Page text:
Of the two men it's actually the challenger who is more well known, and with good reason. The 36 year old Kogawa has been a stalwart of the Japanese scene since the 00's, and is a multi-time world title challenger who has, genuinely, faced a who's who of the lower weights. Not only that but he has also made for some brilliant fights over the years and has been one of the most fan friendly fighters out there. Reading through the opponents he's faced we see wins against the likes of Xiong Zhao Zhong, Shigetaka Ikehara, Hiroyuki Kudaka, Masayuki Kuroda, and losses to the likes of Pongsaklek Wonjongkam, Yodmongkol CP Freshmart, Suguru Muranaka, Masayuki Kuroda and most recently Jayr Raquinel.
In his prime Kogawa was a pure warrior. His bouts with Pongsaklek, Ikehara, Kuroda, Muranaka, Yodmongkol were wars. He was a man who could box, but often elected to fight, getting in to brawls far too regularly for his own good. It was his willingness to have a firefight that helped make him so popular in Japan, and why he has featured in more than 30 bouts at Korakuen Hall. Sadly though in recent years he has began to look his age. He has looked progressively worse since suffering an ear injury against Yudai Arai in 2016 and since then he's gone 4-2-1, and suffered his sole stoppage loss, which came in 2019 to Jay Raquinel. He has also struggled against opponents many, including ourselves, would have heavily favoured him in. At 36, and with the style he has, it's not a surprise that he's showing signs of aging, but sadly we do need to worry about him, as he's often been too tough for his own good.
Aged 26 Seigo Yuri Akui is just coming into his prime, and is already a scary fighter. He made his debut as an 18 year old, back in 2014, fighting at Light Flyweight. The following year he won the All Japan Rookie of the Year and would run off an 11-0-1 (7) record to open up his career before moving up in weight. Sadly though his move from Light Flyweight to Flyweight didn't go perfectly and after a few bouts at the new weight he came un-done against Junto Nakatani, who stopped him in 6 rounds. That was a huge win for Nakatani at the time, who has since gone on to win the WBO Flyweight title. Akui bounced back from that loss by stopping Masamichi Yabuki, who has also gone on to win a world title, before suffering a disappointing TKO loss to Jaysever Abcede, when he damaged his hand. Since that loss however he has gone 4-0 (3), winning the Japanese title in 2019, when he stopped Shun Kosaka, and has since defended it twice, beating Seiya Fujikita and Taku Kuwahara.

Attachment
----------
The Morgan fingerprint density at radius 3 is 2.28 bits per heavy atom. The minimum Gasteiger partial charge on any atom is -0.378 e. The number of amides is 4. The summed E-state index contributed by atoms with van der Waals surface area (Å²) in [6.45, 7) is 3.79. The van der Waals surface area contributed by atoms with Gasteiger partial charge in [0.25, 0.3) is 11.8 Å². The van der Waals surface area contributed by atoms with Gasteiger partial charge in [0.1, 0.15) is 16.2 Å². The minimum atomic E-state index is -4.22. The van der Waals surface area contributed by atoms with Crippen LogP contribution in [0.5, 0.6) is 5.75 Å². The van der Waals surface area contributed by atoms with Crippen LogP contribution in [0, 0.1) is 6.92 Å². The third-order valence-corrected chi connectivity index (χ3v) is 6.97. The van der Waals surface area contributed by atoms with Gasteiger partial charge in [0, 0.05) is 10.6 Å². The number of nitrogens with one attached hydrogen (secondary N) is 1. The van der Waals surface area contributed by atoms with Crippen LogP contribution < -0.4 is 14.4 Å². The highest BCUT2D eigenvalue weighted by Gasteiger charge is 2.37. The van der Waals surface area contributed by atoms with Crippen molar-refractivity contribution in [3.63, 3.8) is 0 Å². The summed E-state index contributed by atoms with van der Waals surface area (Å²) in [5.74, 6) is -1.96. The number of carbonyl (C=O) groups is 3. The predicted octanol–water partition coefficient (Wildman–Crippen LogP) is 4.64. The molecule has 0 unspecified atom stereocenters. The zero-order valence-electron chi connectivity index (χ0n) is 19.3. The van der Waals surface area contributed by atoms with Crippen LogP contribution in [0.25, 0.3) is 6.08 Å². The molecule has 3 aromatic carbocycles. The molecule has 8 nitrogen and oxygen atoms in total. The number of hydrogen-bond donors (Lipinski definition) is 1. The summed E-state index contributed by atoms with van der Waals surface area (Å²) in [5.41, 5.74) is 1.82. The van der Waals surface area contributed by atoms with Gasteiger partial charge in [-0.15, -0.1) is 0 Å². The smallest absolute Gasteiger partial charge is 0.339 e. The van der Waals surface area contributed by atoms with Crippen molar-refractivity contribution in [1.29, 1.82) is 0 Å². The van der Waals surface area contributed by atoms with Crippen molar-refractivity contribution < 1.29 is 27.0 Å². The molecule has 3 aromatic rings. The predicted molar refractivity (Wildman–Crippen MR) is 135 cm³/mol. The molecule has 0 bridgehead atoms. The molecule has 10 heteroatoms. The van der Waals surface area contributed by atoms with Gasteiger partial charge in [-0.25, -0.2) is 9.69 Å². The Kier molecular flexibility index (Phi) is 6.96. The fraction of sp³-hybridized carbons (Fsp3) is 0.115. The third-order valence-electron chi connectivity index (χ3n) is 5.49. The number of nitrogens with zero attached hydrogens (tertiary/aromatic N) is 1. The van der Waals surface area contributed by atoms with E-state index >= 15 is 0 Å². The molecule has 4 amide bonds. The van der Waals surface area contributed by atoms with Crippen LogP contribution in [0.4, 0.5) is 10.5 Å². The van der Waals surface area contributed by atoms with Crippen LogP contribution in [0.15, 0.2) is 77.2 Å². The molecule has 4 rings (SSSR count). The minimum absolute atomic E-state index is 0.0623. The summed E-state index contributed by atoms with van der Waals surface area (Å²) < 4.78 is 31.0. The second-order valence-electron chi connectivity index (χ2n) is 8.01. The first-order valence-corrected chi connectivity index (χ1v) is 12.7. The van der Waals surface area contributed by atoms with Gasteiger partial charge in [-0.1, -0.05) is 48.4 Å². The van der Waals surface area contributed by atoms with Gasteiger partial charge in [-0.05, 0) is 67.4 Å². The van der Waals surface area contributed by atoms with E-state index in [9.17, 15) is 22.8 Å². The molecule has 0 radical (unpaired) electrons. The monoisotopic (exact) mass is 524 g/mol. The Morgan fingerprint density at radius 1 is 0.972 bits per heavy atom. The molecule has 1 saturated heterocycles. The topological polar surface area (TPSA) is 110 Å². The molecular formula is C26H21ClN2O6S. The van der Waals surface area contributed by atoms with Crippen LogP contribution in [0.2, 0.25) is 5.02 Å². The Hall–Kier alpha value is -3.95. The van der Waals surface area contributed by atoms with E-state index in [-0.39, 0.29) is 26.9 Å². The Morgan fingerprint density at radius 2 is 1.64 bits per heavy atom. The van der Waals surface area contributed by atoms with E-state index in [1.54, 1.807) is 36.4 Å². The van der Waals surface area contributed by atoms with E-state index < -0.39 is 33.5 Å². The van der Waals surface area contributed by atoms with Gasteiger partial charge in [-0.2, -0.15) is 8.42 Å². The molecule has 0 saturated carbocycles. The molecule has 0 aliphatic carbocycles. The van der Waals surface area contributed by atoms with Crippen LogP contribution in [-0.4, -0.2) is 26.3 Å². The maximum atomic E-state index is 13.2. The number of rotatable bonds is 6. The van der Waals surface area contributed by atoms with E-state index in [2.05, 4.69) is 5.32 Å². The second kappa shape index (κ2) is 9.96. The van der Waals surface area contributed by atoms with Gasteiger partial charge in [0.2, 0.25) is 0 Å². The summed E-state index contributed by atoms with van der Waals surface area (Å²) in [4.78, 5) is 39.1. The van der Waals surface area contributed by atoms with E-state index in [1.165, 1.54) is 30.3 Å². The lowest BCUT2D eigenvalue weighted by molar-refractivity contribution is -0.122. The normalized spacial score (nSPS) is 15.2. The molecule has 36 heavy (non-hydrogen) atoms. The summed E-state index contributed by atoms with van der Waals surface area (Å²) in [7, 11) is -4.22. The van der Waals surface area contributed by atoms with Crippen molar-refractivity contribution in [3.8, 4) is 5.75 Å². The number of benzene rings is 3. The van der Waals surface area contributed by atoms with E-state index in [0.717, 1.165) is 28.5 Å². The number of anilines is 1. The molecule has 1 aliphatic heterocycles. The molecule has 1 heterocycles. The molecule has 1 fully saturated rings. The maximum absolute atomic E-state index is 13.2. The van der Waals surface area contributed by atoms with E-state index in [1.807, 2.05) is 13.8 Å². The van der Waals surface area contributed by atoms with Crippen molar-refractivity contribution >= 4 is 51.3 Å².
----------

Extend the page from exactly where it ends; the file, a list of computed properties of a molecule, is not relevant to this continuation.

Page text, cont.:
In the ring Akui is deadly. His hands are like rocks and worrying for many opponents he's also a quick starter who doesn't let opponents off the hook when he has them hurt. From his 11 stoppages a staggering 9 have come in the first round, including his wins over Kenji Ono, Ryuto Oho, Masamichi Yabuki, Yoshiki Minato and Shun Kosaka. Not only is he dangerous early however, but in recent bouts he has shown he can box as well, taking a 10 round decision over Seiya Fujikita and showing power late to stop Taku Kuwahara, with those two wins answering a lot of questions about his potential. Worryingly for opponents he's dangerous early, dangerous late, and bludgeons guys with power. Thankfully for some he can be out outboxed, he's not the quickest, the sharpest or the biggest at 112lbs, but he's not a guy many will want to take on in a fire fight.